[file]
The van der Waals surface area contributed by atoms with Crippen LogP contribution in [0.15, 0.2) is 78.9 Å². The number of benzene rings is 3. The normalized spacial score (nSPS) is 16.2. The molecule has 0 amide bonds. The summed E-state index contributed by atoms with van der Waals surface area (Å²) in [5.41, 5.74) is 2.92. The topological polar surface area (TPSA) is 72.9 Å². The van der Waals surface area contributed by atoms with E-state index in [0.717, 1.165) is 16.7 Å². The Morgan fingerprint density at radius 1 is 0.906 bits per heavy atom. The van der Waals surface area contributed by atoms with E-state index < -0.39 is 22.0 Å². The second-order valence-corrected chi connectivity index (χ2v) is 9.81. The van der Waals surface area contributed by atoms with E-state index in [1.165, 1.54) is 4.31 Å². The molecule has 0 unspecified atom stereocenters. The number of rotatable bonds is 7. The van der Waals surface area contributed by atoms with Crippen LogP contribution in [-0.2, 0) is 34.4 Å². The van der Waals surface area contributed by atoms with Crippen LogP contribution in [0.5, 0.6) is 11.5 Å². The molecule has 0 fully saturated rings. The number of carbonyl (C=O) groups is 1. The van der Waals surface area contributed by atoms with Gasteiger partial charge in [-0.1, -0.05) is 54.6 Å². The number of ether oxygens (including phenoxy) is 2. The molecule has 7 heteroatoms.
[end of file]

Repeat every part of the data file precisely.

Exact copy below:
The van der Waals surface area contributed by atoms with Crippen LogP contribution in [0.15, 0.2) is 78.9 Å². The number of benzene rings is 3. The normalized spacial score (nSPS) is 16.2. The molecule has 0 amide bonds. The summed E-state index contributed by atoms with van der Waals surface area (Å²) in [5.41, 5.74) is 2.92. The topological polar surface area (TPSA) is 72.9 Å². The van der Waals surface area contributed by atoms with E-state index in [0.717, 1.165) is 16.7 Å². The Morgan fingerprint density at radius 1 is 0.906 bits per heavy atom. The van der Waals surface area contributed by atoms with E-state index < -0.39 is 22.0 Å². The second-order valence-corrected chi connectivity index (χ2v) is 9.81. The van der Waals surface area contributed by atoms with E-state index in [1.165, 1.54) is 4.31 Å². The molecule has 0 unspecified atom stereocenters. The number of rotatable bonds is 7. The van der Waals surface area contributed by atoms with Crippen LogP contribution in [-0.2, 0) is 34.4 Å². The van der Waals surface area contributed by atoms with Crippen LogP contribution in [0.5, 0.6) is 11.5 Å². The molecule has 0 fully saturated rings. The number of carbonyl (C=O) groups is 1. The van der Waals surface area contributed by atoms with Gasteiger partial charge in [-0.1, -0.05) is 54.6 Å². The number of ether oxygens (including phenoxy) is 2. The molecule has 7 heteroatoms.